Local communities on both sides of the Indo-Myanmar border are socially and culturally connected and already confront challenges as a result of the border’s presence.
A formal international boundary agreement between India and Myanmar was outlined through the Boundary Agreement 1967 on March 10, 1967. However, there is a lot of mismatch between the borders outlined in the formal agreement and the actual ground situation.
This is mainly because the Indo-Myanmar boundary doesn’t match the borderland’s socio-cultural landscape.
The local communities across the borders are linked socially and culturally with each other and already face difficulties due to the mere existence of the border.
Most of these tribes do not respect the existence of boundaries and continue to maintain cross border ethnic linkages. As exploitation, certain insurgent groups also set up cross border ‘safe havens’ owing to these ethnic linkages.
The borderland’s complex terrain and decades of neglect
The complex terrain of the border increases its vulnerability. High mountains, deep river channels and lush forest patches make up this borderland.
Establishing communication lines and transportation facilities are difficult in the Indo-Myanmar border region due to harsh terrain and hostile conditions. Therefore, it is not only sparsely populated but also suffers poor economic development.
Lack of provisional facilities like roads and communication links hampers the efficiency of men policing the Indo-Myanmar border.
The remote region has also been neglected for decades now, leading to underdevelopment and instability. The local people have been complaining for decades about their problems and inadequate attention from the Indian government, but not much has been done to resolve their issues.
This is why this neglected Indo-Myanmar border region is becoming a big threat to national security from a traditional and non-tradition security perspective.
Instead of fencing borders, productive measures needed
Given the various complexities surrounding this porous border, the Indian government wanted to fence the Indo-Myanmar border but the fencing with barbed wires couldn’t be implemented with much success.
In fact, fencing this borderland proves counter-productive because fencing will breed further discontent among local communities as it will disrupt their cross-border socio-cultural discourse.
Instead, the government needs to take productive measures to ensure the free flow of cultural links between cross-border communities because ethnic ties of these tribes are not only normal relationship bonds but a means of their survival. These share a symbolic relationship and separating them will be akin to snatching their livelihood.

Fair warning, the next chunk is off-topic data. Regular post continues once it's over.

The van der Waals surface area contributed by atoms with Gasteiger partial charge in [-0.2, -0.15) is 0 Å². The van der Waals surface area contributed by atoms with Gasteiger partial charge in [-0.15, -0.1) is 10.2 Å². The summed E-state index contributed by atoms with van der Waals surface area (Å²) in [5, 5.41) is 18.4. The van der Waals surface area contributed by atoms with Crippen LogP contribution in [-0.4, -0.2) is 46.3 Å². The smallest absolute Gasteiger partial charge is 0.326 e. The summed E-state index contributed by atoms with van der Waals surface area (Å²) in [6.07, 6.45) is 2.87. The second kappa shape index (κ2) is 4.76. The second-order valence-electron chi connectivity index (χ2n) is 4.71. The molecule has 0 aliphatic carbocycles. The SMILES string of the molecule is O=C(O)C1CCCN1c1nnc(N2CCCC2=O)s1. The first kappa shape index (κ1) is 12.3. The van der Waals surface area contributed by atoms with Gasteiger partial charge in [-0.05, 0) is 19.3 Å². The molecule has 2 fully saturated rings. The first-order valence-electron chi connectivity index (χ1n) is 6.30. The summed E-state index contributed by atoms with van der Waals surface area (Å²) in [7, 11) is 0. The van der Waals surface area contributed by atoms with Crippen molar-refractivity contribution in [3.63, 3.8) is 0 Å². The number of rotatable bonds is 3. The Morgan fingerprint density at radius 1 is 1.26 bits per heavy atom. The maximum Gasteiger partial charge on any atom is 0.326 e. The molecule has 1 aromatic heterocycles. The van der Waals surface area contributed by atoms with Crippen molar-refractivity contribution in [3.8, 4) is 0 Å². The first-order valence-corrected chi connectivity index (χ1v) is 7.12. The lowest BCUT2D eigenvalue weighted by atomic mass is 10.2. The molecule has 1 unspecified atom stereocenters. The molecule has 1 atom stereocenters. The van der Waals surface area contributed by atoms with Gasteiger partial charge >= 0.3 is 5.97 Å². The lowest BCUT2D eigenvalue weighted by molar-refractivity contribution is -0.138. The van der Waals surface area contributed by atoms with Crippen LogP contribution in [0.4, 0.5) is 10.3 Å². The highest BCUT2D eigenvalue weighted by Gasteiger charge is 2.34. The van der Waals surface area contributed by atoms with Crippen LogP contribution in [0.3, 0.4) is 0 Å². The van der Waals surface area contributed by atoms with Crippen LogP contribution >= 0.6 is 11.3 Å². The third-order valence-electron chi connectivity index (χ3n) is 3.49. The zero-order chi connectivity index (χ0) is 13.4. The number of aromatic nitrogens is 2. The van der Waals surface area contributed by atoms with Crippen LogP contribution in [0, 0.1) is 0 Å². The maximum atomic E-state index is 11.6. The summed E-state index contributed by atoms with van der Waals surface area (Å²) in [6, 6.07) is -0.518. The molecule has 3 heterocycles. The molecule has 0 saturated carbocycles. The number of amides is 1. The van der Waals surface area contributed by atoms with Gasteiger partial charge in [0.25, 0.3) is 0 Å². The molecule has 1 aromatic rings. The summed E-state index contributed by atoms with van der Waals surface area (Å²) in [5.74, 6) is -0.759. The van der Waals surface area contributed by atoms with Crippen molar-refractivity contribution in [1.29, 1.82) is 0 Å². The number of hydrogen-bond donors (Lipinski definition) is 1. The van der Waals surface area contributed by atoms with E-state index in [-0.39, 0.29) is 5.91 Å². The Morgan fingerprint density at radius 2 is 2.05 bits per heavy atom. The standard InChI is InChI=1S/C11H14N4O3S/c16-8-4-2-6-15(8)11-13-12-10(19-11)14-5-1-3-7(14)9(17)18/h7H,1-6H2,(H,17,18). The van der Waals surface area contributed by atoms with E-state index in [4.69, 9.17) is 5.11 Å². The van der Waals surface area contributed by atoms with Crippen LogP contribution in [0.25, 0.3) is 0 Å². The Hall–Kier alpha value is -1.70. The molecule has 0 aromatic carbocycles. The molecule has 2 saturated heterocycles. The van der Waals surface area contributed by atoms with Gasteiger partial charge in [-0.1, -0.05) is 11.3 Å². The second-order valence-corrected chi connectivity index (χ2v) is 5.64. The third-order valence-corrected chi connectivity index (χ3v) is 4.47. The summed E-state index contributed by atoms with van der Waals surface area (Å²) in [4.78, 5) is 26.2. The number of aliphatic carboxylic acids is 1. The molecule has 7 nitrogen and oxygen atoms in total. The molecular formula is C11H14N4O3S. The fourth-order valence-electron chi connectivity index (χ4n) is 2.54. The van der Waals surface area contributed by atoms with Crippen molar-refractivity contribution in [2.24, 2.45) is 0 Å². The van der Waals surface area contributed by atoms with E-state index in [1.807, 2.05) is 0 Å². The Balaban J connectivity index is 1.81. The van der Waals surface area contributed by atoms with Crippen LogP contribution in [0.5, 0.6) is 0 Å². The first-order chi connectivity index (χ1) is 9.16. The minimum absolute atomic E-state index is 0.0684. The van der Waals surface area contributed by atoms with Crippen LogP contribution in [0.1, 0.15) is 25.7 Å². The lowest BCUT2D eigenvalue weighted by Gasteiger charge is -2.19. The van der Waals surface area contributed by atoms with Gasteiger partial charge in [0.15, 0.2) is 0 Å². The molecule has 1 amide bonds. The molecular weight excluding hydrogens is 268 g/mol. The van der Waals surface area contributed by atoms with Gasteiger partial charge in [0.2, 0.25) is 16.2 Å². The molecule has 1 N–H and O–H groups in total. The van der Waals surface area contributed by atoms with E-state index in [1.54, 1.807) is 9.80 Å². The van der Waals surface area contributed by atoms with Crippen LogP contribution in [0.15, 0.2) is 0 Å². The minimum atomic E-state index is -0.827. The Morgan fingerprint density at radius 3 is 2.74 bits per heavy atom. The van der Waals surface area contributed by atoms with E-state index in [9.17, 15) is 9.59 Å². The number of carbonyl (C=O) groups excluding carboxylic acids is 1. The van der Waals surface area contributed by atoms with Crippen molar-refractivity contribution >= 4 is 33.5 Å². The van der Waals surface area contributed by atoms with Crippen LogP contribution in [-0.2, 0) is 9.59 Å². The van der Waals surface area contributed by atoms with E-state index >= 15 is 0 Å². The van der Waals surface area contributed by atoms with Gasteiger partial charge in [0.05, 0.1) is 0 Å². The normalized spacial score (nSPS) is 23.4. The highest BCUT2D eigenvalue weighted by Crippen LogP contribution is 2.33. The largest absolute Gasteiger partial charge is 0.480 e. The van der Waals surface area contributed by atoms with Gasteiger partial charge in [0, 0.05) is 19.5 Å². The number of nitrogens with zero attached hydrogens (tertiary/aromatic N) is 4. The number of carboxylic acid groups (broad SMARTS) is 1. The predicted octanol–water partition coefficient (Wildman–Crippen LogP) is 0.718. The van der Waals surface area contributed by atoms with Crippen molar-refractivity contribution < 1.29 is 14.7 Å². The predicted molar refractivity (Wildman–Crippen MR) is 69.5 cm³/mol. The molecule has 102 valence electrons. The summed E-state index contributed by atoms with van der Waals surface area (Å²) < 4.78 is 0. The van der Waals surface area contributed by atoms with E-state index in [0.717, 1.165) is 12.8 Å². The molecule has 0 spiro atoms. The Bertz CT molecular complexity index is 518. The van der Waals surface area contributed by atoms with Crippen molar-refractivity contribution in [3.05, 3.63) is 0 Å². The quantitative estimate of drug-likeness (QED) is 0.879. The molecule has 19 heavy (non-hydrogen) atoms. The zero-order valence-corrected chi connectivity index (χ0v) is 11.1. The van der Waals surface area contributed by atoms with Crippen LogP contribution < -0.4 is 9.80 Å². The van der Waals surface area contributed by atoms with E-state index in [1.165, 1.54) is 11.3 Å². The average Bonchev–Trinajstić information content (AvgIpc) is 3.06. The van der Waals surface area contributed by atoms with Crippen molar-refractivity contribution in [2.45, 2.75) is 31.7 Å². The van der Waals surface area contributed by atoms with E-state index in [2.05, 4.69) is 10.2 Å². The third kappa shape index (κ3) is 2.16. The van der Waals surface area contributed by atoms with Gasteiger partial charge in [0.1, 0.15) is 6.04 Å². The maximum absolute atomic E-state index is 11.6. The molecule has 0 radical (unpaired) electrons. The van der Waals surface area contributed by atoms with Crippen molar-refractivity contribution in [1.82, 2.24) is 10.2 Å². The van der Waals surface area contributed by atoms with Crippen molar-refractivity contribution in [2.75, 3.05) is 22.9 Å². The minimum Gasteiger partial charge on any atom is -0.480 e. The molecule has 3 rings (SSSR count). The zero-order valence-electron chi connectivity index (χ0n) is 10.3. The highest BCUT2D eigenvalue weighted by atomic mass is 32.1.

Measures needed to further ‘Act East Policy’
Government should also explore measures to further its ‘Act East Policy’ while utilizing the potential of these borderland communities in the region.
Act East Policy can also be beneficial for transforming the North-East region’s landlocked status to land-linked, for which the government needs to deploy appropriate policies. This will also ensure that rich natural resources and forest products in the region are protected from being exploited by insurgent groups and smugglers.
It is in place to note that Act East Policy aims to promote economic cooperation, cultural ties and develop a strategic relationship with countries in the Indo-pacific region with a proactive and pragmatic approach and thereby improving the economic development of the North Eastern Region (NER).
Enhancing security & increasing community interaction also required
Poor security conditions at the Indo-Myanmar border can also pose a big threat to the national security of India, so the government needs to redouble its efforts.
Not only should be the Assam Rifles given the sole responsibility of guarding the Indo-Myanmar border but its men should be adequately equipped. Manpower of the forces should also be enhanced.
As the government has started a ‘community interaction programme’ to engage local communities in the nation-building process, it needs concerted efforts to be sustained and made meaningful.
However, international borders are best managed when neighbours cooperate to secure their mutual borders. And, to materialize the cooperation, political and diplomatic initiatives need to be crafted appropriately. Therefore, the present times require constructive engagement with Myanmar, so that it remains sensitive to India’s security concerns.
Feature Image: By Ericwinny – Own work, CC BY-SA 4.0, https://commons.wikimedia.org/w/index.php?curid=71999600